24/7 Toddler-ing Madness

As most of you know, I have Ollie in a "Mother's Day Out" program twice a week on Monday's and Wednesdays. He goes from 9-1 and it makes ALL THE DIFFERENCE IN THE WORLD!!!  Well, what you all don't know, because it's so hard for me to talk about is... The program shuts down for three weeks in August to completely clean the place, train teachers and prepare for the year. My friends, Ollie has been home, with me, since August 1st. He goes back August 25, or next Monday.

I'm not sure if I will make it...

Over the last three weeks of 24/7 toddler-ing I have learned few things:

1. Those two days a week, make such a difference for me. I can get things done, take a breath, call a friend, have lunch, do what I want without a crazy kid in the middle.   I have NO IDEA how full-time stay-at-home-moms of one and especially multiples do it.  If NEED my time. (I cannot recommend a Parents Day Out program enough!  We go to the church a couple of blocks away and LOVE IT!  Call the closest church, and schedule a visit.)

2. My kid is full throttle 24/7 and learning and growing everyday, right before my eyes. Some things are awesome, some are annoying...

Being that we have been together 24/7 I am noticing all of his changes, manners and that, without fail, if I say NO or don't do that, he gets gitty with excitement and does it... and that's not where the fun ends...

Lately, he is a talking machine. If he's not talking, he is singing. His vocabulary is fantastic, and for most everything he can communicate what he wants/ needs. But here is the kicker... He sounds Australian. Yes, FTD has managed to pull it off. For example, Ollie says, "Caaaaaa" instead of "car". I drew the line when I caught FTD teaching Ollie that "Z" is really "Zed."

Potty training is on his terms.  Some days, he is all about it. Others, not so much. I always ask, but don't pressure him. I was hoping to be out of diapers by now, but I'm thinking a couple more months, then push for it.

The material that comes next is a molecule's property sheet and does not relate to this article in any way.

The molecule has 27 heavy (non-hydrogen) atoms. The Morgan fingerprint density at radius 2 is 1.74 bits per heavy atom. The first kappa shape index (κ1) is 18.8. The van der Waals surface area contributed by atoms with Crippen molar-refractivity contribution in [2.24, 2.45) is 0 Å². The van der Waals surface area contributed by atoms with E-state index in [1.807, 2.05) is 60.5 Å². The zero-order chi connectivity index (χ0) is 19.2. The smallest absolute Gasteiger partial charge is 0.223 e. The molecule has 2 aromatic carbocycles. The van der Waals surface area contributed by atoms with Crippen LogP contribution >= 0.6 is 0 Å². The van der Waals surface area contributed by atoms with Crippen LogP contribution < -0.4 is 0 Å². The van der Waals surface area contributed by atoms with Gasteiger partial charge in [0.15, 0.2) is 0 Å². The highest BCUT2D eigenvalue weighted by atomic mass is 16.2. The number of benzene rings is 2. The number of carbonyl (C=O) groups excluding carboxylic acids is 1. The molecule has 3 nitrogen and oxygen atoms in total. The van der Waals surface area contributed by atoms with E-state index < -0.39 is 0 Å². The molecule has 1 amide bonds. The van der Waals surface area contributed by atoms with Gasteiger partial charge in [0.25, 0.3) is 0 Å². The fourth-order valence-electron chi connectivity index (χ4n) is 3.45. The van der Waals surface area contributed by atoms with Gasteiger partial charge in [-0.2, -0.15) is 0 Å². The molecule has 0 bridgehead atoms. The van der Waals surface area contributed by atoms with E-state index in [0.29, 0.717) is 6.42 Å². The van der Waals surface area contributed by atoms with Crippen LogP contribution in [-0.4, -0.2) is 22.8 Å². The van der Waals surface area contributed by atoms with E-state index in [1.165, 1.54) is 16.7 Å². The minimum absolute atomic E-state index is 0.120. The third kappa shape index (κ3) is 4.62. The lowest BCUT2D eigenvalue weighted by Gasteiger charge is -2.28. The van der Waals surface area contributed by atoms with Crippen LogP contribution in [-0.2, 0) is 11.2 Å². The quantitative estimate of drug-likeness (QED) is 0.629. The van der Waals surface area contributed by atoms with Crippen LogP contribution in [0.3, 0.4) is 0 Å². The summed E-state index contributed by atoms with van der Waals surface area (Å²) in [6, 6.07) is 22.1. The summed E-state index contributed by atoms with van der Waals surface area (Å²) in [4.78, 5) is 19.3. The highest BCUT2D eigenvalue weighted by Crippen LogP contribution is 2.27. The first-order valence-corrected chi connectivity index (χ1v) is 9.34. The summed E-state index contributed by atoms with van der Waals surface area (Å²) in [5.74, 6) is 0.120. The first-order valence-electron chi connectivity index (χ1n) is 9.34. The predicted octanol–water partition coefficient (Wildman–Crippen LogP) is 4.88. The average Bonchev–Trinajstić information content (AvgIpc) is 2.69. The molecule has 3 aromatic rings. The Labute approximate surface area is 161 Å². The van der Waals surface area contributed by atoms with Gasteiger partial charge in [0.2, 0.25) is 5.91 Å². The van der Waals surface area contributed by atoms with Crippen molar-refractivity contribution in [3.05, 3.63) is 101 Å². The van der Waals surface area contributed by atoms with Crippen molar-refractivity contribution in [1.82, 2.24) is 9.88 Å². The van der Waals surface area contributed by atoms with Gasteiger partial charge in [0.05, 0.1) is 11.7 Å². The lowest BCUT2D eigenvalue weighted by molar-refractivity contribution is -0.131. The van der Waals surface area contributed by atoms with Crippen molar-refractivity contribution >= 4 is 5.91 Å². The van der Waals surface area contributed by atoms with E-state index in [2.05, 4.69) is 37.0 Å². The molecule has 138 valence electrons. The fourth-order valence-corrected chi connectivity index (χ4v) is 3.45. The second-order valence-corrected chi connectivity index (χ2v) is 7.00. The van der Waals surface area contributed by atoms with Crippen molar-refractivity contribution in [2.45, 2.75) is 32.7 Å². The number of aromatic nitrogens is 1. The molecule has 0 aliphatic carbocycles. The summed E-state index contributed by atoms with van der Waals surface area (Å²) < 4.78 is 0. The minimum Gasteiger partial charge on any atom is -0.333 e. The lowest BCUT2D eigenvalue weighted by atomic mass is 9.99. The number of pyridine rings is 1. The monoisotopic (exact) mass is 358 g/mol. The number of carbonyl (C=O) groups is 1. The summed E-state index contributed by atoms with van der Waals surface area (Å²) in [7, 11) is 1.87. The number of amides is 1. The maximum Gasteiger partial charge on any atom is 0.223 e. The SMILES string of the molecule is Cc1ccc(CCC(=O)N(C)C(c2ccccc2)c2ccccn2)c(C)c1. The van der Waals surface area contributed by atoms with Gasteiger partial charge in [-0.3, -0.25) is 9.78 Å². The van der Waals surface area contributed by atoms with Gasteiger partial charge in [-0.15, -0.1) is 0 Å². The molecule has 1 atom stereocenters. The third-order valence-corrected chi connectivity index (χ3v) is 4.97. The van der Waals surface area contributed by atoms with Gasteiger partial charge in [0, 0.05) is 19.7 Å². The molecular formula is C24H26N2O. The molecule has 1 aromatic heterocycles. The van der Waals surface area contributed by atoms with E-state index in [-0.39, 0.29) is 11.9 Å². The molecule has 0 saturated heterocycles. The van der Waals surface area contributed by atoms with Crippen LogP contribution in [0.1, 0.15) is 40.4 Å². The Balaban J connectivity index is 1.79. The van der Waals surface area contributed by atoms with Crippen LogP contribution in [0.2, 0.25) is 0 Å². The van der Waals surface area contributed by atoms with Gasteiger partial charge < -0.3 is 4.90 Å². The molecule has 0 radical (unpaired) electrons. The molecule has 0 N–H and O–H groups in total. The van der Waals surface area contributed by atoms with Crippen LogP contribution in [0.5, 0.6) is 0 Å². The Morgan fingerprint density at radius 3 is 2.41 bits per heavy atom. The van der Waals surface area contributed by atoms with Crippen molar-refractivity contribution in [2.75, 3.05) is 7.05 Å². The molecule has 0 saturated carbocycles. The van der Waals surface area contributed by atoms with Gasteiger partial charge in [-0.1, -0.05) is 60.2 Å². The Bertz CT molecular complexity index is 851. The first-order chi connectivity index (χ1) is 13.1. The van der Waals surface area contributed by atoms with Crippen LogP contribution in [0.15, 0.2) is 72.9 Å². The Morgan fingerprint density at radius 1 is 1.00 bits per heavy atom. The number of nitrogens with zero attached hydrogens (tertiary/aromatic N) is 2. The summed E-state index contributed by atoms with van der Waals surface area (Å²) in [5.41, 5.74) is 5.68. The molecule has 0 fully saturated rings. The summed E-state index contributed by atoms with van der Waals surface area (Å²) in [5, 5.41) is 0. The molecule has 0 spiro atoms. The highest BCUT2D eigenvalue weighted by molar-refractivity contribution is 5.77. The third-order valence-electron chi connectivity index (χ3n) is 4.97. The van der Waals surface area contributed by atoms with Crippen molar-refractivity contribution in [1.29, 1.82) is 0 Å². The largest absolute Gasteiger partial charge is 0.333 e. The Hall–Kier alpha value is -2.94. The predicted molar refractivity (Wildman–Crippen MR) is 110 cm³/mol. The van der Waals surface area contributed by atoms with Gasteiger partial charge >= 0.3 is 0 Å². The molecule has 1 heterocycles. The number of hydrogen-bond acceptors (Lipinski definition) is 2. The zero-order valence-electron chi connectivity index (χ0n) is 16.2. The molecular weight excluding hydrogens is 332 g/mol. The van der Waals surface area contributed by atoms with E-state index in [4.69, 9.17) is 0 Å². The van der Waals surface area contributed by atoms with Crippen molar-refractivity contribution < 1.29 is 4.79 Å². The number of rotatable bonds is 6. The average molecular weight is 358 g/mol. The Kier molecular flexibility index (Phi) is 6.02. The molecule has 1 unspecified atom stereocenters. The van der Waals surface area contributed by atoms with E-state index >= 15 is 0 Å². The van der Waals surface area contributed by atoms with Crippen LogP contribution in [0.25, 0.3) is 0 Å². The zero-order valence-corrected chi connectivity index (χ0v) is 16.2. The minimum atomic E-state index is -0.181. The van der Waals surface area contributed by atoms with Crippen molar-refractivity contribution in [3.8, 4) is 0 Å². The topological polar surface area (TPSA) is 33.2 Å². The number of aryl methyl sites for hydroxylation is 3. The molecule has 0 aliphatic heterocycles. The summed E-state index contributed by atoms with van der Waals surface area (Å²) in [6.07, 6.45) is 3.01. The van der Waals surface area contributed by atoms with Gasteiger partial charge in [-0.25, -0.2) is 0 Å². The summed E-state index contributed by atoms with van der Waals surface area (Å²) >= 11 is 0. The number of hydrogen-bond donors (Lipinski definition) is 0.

Toddler Tantrums are regular occurrences and from hell. Ugh. Just about anything will set him off. The level of freak out usually depends on how tired he is. Tired=Armageddon

Some of my other observations are...
  • He is obsessed with cars, car washes, trucks, butts, and getting in trouble.
  • He thinks he is the boss.
  • He announces what he is doing and thinking and needs. There are no boundaries or filters to what he will say.
  • He is constantly in the refrigerator and freezer looking for snacks. SUCKS!
  • He is doing this baby talk thing lately. SO ANNOYING!
  • He can sing all of the ad jingles on YouTube because I am a stellar parent. (Think: Wayfarer)
  • He still loves Mickey Mouse clubhouse. but will not watch more than 5 solid minutes of TV before running off to find a toy or trouble.
  • He loves to ride his tricycle... halfway on our walk then have me hold him and the tricycle the other half.
  • He is still a picky eater, but I'm thankful that I can get him to eat most any fruits, and a few veggies.
  • He loves to cuddle again. Which is awesome! 
  • He sucks at staying in his bed all night. SUCKS!
  • It's dance party all day everyday. Sometimes he doesn't even need a beat. He just sings and dances.
  • He has WAY too many toys, but somehow manages to play with each one daily.  I think it has something to do with the 10-second toddler attention span.  He can get through a toy box in 5-minutes.
  • He can run fast, climb high and jump on and off of everything. The kid is a heart attack to take to a jungle gym. 
  • He naps at noon and goes to sleep at 8:30... in a perfect world. It's more like give or take and hour... of me begging him to go to sleep!
  • He LOVES to color and make things. We have arts and crafts every day.
  • The kid is an absolutely adorable go-go-go independent brilliant pain-in-the-ass, and I could not be more thankful and blessed for this time I have with my bad ass toddler.

April is an award-winning writer and blogger. Her work has been published in over ten countries and four languages. From books to newspapers, to print/online magazines and everything in between, you can find her work. For more on April, Visit AprilMcCormick.com